BUNCOMBE COUNTY, N.C. — March is Developmental Disability Awareness Month.

Law enforcement agencies and nonprofits in Asheville are partnering up to help those with developmental disabilities.

There's a program aimed at helping and educating those with these types of disabilities called "Growth Through Opportunity" or GTO.

"That's one of the best parts of it. You're working with people that have developmental disabilities, so you learn as much from them as they learn from you," says Sergeant Kelli Tinsley with the Buncombe County Sheriff's Office.

It's led by the Buncombe County Sheriff’s Office, with assistance from other first responder agencies and nonprofits like Arc of Buncombe County, who serves those with intellectual and developmental disabilities.

"It’s the thing that a lot of people don't understand," says Arc of Buncombe Executive Director Linda McDaniel. "They have skill sets, sometimes beyond our skill sets.”

The program helps prepare those with unique challenges to enter the workforce, by teaching them what the expectations will be like. The goal is to set them up for success.

20-year-old John Kniffin of Weaverville has autism. He joined the program as a GTO cadet in March of last year, when the program first began.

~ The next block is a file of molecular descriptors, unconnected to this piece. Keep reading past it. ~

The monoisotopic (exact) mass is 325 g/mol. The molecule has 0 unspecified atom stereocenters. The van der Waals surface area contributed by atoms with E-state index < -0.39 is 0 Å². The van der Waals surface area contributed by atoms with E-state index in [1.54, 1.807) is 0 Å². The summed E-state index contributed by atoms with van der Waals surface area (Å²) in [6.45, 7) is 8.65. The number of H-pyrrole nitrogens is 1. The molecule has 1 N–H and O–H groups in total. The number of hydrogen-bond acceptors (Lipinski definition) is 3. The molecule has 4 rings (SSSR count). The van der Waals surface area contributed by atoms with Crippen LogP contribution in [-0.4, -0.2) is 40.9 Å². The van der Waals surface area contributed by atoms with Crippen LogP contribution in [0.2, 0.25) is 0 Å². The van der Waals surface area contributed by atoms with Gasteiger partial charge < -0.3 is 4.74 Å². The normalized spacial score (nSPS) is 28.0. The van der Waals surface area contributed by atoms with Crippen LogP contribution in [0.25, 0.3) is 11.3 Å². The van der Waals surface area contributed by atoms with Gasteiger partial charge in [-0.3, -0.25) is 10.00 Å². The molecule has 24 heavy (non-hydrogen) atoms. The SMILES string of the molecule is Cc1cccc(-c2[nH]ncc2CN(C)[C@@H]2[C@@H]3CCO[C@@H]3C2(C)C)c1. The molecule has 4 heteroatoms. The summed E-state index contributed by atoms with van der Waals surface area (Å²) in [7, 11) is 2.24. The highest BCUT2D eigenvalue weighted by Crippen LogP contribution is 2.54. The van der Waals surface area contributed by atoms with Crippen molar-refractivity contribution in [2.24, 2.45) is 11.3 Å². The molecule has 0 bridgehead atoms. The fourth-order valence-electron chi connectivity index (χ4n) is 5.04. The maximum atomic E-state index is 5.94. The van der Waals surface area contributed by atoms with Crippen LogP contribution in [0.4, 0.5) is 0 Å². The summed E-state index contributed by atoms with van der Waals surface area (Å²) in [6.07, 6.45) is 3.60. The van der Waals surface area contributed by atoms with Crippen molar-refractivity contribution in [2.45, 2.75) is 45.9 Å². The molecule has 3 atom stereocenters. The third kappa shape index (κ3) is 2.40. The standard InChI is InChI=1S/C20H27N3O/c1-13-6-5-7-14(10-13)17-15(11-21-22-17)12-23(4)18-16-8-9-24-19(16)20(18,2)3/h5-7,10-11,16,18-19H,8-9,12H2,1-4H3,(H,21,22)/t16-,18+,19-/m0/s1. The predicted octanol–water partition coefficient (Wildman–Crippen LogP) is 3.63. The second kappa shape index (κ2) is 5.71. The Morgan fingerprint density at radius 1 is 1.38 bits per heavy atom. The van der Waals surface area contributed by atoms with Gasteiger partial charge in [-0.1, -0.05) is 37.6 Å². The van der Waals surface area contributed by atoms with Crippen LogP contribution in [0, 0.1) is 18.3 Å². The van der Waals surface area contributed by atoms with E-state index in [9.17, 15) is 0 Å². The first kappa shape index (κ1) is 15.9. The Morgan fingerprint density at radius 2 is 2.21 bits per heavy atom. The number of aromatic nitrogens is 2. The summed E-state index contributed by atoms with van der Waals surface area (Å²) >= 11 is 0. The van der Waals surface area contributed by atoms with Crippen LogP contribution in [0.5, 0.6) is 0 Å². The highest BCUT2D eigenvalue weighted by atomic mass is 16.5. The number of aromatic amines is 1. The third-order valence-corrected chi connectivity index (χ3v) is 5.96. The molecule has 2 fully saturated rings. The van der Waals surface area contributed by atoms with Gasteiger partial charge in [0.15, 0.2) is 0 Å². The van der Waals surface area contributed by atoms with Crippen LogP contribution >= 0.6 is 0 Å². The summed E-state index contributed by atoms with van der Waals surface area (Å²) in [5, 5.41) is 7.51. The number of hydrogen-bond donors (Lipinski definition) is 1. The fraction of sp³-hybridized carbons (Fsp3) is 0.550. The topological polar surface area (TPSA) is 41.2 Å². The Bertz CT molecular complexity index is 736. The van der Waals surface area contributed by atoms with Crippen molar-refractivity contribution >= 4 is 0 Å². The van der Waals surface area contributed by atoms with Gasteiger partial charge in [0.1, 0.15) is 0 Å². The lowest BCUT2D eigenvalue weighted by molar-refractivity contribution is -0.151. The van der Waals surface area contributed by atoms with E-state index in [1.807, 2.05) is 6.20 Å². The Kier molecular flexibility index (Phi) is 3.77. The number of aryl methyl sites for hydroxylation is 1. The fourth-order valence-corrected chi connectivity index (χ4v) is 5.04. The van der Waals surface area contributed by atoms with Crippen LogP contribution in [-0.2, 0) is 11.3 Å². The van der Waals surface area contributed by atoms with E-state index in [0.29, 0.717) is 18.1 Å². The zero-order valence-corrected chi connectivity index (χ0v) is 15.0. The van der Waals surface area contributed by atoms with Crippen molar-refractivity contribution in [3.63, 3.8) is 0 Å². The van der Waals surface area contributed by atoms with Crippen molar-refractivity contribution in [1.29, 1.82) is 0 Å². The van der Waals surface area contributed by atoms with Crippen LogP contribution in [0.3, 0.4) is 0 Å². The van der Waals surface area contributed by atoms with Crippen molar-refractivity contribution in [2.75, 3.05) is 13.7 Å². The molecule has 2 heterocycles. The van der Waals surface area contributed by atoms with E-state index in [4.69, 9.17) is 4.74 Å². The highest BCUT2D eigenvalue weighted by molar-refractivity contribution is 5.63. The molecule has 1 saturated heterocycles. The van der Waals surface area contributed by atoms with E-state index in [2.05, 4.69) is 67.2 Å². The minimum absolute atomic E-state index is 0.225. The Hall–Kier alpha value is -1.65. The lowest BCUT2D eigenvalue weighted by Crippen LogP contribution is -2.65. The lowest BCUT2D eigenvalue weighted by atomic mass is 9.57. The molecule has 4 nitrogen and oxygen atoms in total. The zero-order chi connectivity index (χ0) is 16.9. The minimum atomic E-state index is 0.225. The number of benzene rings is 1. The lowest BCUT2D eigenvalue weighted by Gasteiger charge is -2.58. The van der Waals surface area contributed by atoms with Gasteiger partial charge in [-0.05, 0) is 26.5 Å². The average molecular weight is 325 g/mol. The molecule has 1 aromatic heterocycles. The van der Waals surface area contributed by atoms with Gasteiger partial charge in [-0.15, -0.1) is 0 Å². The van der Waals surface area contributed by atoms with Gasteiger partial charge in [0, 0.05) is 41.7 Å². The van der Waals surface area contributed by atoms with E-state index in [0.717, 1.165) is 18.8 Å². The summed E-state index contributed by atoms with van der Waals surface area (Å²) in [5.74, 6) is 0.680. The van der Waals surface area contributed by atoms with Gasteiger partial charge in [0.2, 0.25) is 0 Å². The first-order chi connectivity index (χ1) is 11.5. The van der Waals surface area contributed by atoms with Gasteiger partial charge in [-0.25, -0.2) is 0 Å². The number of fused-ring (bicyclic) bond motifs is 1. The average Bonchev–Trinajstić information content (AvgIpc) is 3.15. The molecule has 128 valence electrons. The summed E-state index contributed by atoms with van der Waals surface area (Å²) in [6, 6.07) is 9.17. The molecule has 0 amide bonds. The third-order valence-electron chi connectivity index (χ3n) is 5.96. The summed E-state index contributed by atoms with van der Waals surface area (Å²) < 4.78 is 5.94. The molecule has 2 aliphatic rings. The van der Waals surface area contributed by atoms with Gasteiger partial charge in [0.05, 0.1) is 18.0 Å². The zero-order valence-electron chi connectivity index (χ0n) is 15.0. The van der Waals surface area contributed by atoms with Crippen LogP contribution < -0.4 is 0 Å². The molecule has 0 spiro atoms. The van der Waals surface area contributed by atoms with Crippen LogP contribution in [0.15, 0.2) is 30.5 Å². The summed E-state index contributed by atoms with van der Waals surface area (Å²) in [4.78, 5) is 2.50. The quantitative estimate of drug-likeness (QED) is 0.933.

"They've been talking to us about how the police department and the fire department do their stuff," Kniffin says. "I mean, they've been giving us tours, we've been working out in the gyms, even eating lunches there.”

Kniffin has even gotten himself a job at MOD Pizza, where he's learning how to make pizzas.

The cadets learn how to be a first responder — how to extinguish a fire, give first-aid, and give CPR. They learn self-defense skills, and experience bootcamp-style training. They're growing stronger physically and mentally.

McDaniel says they’ve wanted the national program to be brought here when they first heard about it a few years ago. The nonprofit has helped those with disabilities for more than 60 years.

Growth Through Opportunity was formed in Chesterfield County, Virginia by a sheriff’s deputy with a child who has developmental disabilities. He wanted his child to have the opportunities they deserved.

"We're always seeking opportunities to enhance the skills of people with disabilities and have them actively in the community," McDaniel says. "And people being aware that they have the same skills that everyone else does, and they need the same opportunities whether it's work, play, education.”

GTO has inspired Kniffin to want to become a leader.

"Until I graduate from the being a cadet, I hope I can like teach younger cadets how to become like one with the GTO program," Kniffin says.

The pandemic started around the same time the program did, so a lot of the work has been virtual. The program hopes to start meeting back in-person soon.

If you’d like to get involved in the program, reach out to the Buncombe County Sheriff’s Office.